Friday, March 26, 2004

Too Beautiful To Work

today was the first beautiful day of the year. As a result over half of my afternoon appointments canceled. Coincidence? I think not. I went for such a great run along the Mississippi River today. I truly feel blessed to be living in ahouse that it just three blocks from the big river. In fact here is a picture of the Ford Bridge, which I get to run across every day, if I so choose.

Image from www.phototour.com.

And I thought about how fortunate I am to NOT be running around the South Minneapolis chain of lakes. It gets so obnoxiously crowded around the lakes when the weather is nice. I'll take the trails on Minnehaha Parkway and River Road over Lake Harriett every time!

It's easy to spend my time wishing I still lived in Texas, especially during that stretch of -20 degree days we had in January. But on days like today, it's easy to argue that the Twin Cities is one of the best places to be in this country.

Thursday, March 25, 2004

Sports Athletes

There are two redundant terms from the wide world of sports that I have always had issues with. And now is the time to get these issues off my chest. Why? Because I heard on the radio earlier today how one of the Minnesota Timberwolves may have "re-aggravated" his ankle injury. And that brings me to my first complaint. So away we go.

1. Re-aggravate. How the hell do you re-aggravate something? You might as well say the guy "re-re-injured his ankle again for the third time". See for yourself. The Merriam-Webster definition of aggravate is "to make worse, more serious, or more severe : intensify unpleasantly."

2. Frozen Tundra of Lambeau Field. By definition, tundra is frozen. I guess the "frozen" is added for dramatic effect. But I don't here anyone saying, "That snow is so ice cold!"

Sports reporting does more to change the face of acceptable English, I think, than any other form of communication, outside of music. Was "athelticism" even a word 20 years ago?

Sunday, March 21, 2004

They Might Be Annoying

A question to ponder (and hopefully answer):

What (or who) is the most annoying band, comedian, TV show, movie, magazine, etc. that you enjoy? It doesn't matter if it's a guilty pleasure or something you're ashamed to admit. What matters is that you are honest.

For me, the most annoying band I like is probably like They Might Be Giants. And I'm talking about the cartoon-style music that was on their first two albums. I have to turn their music down or off whenever Emily is within earshot. It's not that she'd make me turn it down, it's just that most humans would be annoyed by these CDs so I enjoy them in private.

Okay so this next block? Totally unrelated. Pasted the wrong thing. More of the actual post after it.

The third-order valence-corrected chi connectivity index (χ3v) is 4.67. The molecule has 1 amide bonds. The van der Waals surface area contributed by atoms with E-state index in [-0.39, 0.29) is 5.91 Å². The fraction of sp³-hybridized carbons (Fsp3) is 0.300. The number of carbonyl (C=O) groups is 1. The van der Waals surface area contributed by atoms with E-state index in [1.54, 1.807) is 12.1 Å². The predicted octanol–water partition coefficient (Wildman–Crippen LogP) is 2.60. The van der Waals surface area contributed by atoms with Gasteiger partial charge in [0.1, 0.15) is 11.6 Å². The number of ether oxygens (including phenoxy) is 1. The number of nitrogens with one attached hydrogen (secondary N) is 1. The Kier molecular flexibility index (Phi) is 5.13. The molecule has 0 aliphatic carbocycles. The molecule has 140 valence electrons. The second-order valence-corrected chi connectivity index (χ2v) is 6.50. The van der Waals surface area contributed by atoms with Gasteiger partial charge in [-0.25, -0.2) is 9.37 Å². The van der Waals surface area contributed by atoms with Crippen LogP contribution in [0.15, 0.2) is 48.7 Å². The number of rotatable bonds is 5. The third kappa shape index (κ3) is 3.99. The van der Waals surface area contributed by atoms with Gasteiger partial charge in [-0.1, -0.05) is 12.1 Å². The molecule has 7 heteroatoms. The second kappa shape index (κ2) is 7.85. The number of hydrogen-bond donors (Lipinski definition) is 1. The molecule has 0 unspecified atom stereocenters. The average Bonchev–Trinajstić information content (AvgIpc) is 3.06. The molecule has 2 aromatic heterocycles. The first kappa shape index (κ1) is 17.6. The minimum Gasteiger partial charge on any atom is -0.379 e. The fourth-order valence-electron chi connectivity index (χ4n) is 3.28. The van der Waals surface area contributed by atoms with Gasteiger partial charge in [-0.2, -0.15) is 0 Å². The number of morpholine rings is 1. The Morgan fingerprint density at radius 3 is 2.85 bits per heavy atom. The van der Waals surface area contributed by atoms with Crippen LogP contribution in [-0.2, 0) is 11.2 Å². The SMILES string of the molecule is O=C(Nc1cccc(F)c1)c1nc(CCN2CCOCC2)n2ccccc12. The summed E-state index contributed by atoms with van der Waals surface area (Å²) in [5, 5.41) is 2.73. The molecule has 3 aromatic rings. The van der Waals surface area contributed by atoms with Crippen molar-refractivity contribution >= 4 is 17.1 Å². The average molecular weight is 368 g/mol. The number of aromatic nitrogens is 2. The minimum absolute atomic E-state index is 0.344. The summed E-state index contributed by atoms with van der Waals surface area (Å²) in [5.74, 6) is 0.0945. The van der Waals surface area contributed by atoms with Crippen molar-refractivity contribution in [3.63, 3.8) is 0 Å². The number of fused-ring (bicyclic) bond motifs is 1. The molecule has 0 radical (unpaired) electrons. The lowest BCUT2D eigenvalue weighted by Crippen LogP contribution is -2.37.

And Emily also has a CD called "Hot Hits" or something like that. It's full of USRDA Grade A Shitloaf. Consider a CD so shitty it has the Barbie song (Aqua), "How Bizarre" (sung by something called OMC), and The Macarena. I secretly like this CD and am very sorry about that.

But this one is the hardest to admit. A year or so ago, Emily got sucked into Joe Millionaire and, by the last three or four episodes, so did I.

I guess I should also admit (thanks to Angie) that I really like The Apprentice.

And I think Terry Bradshaw and Howie Long are funny on the FOX NFL pregame show.

I used to watch WAY TOO MANY Saved By the Bell reruns in my immediate years after college. I can still name all the characters by first and last name (as well as the actors real names if pressed to do so).

I sometimes scan through Emily's In Style magazine to see what the stars are wearing.

I also will read a few stories in US Weekly if Emily happens to bring a copy home (she finds them on the bus sometimes--when the bus drivers aren't on strike).

I could watch up to ten minutes of pro wrestling, or one match (whichever is shorter), before stopping.

Weekend At Bernie's was pretty funny. So was Look Who's Talking, but Look Who's Talking Now wasn't.

I am not joking about any of this.

Okay, I've aired all my dirty laundry regarding pop culture. Don't make some snide comment like, "You have waaaaaay too much free time." Instead, return the favor and let me know what annoying pop culture artifact you secretly or openly enjoy. If you think America's Funniest Home Videos lived up to it's name, this is the forum to get that secret out from underneath the carpet. You think Yakov Smirnov is a comic visionary? Get that monkey off your back and on this blog! It's not like anyone else reads this.


My brother-in-law, Jake, don't wear no Stetson, but I'm willing to bet, son, that he's a bigger Texan than I am. All you need to do see his correction to my claim that Amarillo Highway was written by Robert Earl Keen. If anyone read the comments from the previous "Don't Mess With Texas" post (see below), you will see it was actually written by Terry Allen.

And this brings to my point (and my self-defense). Is there a more incestuous bunch than Texas singers/songwriters? It's hard to keep track of who's covering whom. Guy Clark covers Steve Earle's "Ft. Worth Blues" on one of his albums. This is a song about Townes Van Zandt, who is covered by every self-respecting Texas musician it seems. It's like a requirement. Look at "Rex's Blues." I've heard it covered Guy Clark, James McMurtry, and Steve Earle. Robert Earl Keen and Lyle Lovett both sing "Front Porch Song." And this is just off the top of my head.